Thimphu Tshechu (DAY 2) 

Black Hat Dance (Shana)

The dancers wear brocade dresses, wide brimmed black hats and black aprons with an image representing the protecting deities whose images are kept in the goenkhang (chapel). The black-hat dancers assume the appearance of yogis who have the power of killing and recreating life. It is believed that the gestures of the dancers’ hands are transformed into mudras (sacred mystic gestures) and their feet, which pound the earth, form a mandala. The dancers first build a mandala and then cut the demons into pieces. Thus, they take possession of the earth in order to protect it and they dance the special thunderbolt step to impress their power on it.

Because of its importance, the Shabdrung himself used to perform this ritual. This is a ground purification rite, also performed for the construction of dzongs, temples and chortens. Its aim is to conciliate the malevolent beings of the ground in order to take possession of the site from them.

Dance of the 21 Black Hats with Drums (Shaa Nga Cham)

In honour of the victory of religion over the enemies, the black hats beat the great drums of Buddhism. The sound of the drums represents the religion itself, which can not be represented in any other way because it has no visible form. The dancers wear large black hats, felt boots and a long, colourful, brocade dress.


An accompanying dance is performed by dancers carrying swords and wearing knee-length yellow skirts, bare-feet and animal masks.

Dance of the Noblemen and the Ladies (Pholeg Moleg) 

This dance depicts events in the life of King Norzang. It is a comical and very crude play rather than a dance.

The actors are two princesses, an old couple and the clowns. The prince go to war and leave the princesses in the care of the old couple. As soon as they depart, the clowns frolic with the princesses and corrupt the old woman who is also misbehaving. When the princes return, they are scandalised by the behavior and cut off the noses of the princesses and the old lady as punishment. Then a doctor is called to put the nose back, but the old woman smells so much that the doctor has to use a stick because he does not want to approach her. Finally, the princes marry the princesses and everybody is reconciled.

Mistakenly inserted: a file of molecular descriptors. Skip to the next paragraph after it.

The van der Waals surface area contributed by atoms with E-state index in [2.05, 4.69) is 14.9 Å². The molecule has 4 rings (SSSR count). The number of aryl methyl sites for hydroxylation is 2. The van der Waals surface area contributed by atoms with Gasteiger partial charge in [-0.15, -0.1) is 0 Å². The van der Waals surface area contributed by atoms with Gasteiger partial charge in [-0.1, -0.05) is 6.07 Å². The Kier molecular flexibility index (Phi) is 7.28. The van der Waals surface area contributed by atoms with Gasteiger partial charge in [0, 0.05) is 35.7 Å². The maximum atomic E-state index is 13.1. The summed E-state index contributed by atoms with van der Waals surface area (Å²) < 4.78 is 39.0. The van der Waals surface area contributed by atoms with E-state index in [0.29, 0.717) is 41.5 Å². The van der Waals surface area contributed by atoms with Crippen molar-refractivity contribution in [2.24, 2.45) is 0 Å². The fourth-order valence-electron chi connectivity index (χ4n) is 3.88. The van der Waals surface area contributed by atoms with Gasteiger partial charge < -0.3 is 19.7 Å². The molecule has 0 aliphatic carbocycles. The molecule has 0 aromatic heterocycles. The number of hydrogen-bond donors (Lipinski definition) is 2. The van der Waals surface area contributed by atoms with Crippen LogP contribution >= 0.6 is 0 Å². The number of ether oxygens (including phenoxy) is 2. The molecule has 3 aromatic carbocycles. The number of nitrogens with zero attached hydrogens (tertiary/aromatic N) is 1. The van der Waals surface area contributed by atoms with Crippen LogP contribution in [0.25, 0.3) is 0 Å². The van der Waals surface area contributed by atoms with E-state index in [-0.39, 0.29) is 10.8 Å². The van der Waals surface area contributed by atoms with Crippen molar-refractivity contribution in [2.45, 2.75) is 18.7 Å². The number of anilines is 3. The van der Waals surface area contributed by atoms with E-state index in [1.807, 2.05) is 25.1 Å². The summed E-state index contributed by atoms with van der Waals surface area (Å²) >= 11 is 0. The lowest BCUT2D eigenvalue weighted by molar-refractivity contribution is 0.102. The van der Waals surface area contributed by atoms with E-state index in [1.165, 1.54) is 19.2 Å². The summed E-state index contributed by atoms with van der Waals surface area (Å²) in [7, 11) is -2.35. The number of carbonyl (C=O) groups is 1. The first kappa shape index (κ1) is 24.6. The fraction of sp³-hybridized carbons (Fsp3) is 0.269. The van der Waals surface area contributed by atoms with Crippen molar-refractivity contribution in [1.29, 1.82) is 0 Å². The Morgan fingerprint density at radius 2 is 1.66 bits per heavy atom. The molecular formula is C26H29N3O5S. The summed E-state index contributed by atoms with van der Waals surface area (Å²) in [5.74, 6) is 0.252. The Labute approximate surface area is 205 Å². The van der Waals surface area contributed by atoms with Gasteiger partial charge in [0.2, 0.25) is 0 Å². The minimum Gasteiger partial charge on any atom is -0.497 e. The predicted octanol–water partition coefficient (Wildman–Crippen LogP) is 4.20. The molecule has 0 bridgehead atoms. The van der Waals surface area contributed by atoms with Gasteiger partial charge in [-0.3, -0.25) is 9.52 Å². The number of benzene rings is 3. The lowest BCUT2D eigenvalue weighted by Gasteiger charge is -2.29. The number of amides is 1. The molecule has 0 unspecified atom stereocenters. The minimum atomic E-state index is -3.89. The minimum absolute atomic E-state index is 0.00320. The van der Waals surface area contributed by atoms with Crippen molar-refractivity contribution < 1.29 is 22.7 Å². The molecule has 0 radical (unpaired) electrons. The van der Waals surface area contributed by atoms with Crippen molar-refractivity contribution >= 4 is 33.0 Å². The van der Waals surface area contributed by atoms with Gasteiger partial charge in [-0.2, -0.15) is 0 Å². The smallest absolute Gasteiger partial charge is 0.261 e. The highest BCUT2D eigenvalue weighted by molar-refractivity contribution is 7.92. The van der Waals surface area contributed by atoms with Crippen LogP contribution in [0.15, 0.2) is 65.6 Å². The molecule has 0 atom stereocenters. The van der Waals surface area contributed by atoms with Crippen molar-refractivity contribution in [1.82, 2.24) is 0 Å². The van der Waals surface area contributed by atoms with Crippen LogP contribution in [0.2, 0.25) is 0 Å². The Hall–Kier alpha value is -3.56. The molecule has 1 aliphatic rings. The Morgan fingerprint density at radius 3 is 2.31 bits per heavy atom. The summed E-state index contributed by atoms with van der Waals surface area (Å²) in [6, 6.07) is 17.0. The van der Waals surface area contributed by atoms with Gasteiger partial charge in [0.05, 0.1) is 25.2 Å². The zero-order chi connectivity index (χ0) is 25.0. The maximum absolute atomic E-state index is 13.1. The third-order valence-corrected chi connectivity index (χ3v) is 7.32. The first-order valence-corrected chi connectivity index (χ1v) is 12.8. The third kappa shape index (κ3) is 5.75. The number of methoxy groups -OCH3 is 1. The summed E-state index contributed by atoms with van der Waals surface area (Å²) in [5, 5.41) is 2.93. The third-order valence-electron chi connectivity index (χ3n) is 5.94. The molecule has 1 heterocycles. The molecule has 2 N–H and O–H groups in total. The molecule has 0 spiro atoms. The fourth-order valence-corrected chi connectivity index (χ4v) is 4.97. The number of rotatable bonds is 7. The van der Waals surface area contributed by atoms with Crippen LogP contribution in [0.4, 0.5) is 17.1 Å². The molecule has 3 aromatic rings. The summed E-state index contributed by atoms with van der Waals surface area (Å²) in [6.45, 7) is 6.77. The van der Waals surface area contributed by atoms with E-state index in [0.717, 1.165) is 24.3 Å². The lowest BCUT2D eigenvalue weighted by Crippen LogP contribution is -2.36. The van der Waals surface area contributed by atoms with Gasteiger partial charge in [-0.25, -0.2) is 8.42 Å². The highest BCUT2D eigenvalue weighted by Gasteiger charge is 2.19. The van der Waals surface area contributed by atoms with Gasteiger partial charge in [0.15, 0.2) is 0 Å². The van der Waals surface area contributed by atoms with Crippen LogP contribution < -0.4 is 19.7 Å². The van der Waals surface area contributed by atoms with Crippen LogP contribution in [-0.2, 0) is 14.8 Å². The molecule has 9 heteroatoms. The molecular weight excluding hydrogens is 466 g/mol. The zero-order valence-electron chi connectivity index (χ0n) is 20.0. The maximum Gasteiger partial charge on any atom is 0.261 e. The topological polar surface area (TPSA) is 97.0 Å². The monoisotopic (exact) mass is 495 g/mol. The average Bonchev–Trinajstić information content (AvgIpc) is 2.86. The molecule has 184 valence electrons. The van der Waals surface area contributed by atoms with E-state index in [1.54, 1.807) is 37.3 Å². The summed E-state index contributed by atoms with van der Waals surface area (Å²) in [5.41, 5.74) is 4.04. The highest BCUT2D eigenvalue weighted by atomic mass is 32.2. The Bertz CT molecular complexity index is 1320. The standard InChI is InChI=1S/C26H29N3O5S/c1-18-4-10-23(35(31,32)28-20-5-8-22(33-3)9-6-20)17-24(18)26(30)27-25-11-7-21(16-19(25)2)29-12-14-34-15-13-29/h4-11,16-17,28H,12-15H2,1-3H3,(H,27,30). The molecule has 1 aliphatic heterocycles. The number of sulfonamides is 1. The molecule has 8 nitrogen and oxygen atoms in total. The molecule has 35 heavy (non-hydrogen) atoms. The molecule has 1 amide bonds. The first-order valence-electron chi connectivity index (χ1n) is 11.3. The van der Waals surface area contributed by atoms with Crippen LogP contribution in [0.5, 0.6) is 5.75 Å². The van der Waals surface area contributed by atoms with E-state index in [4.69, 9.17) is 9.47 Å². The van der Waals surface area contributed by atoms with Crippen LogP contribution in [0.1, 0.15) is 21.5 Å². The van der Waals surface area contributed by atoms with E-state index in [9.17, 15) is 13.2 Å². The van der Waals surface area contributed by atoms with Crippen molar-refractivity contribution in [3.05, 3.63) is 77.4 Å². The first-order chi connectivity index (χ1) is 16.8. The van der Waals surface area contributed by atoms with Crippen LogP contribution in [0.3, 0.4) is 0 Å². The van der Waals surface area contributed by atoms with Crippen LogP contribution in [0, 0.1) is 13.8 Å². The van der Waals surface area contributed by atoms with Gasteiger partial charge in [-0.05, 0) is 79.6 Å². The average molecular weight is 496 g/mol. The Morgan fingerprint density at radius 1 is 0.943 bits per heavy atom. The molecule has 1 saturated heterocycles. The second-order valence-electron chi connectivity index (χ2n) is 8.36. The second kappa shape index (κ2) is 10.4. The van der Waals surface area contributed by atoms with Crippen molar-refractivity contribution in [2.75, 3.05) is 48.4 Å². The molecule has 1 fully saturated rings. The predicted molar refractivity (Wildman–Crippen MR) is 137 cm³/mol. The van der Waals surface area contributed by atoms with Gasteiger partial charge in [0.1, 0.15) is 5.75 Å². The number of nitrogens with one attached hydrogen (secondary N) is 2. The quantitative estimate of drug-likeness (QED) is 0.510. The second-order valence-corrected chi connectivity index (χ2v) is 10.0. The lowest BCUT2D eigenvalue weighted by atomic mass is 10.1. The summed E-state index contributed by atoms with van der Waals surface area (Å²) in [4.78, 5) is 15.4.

Dance of the Drums from Dramitse (Dramitse Nga Cham) 

The learned lama Kuenga Gyeltshen, son of Pema Lingpa, had vision of Guru Rimpoche and his paradise Zangtho Pelri during his meditation. The attendants of Guru Rimpoche were transformed into one 100 kinds of peaceful and terrifying deities. The took in their left hand a big drum and in their right hand a drumstick and they performed a dance. Kuenga Gyeltshen came to Dramitse Goemba in Eastern Bhutan and established the tradition of this dance, which depicts his vision. The players hold big drums and wear knee-length yellow skirts and animal mask.

Dance of the Stag and the Hounds (Shawo Shachi)

This is the conclusion of the dance staged on the first day and is more serious and religious. Milarepa appears, wearing a long white dress and a white hat, holding a pilgrim’s staff. He holds his right hand near his ear and sings in a soft voice. The dogs, the stag and the hunter arrive and Milarepa converts them with his song. The conversion is symbolised by a rope that the dogs and the hunter have to jump.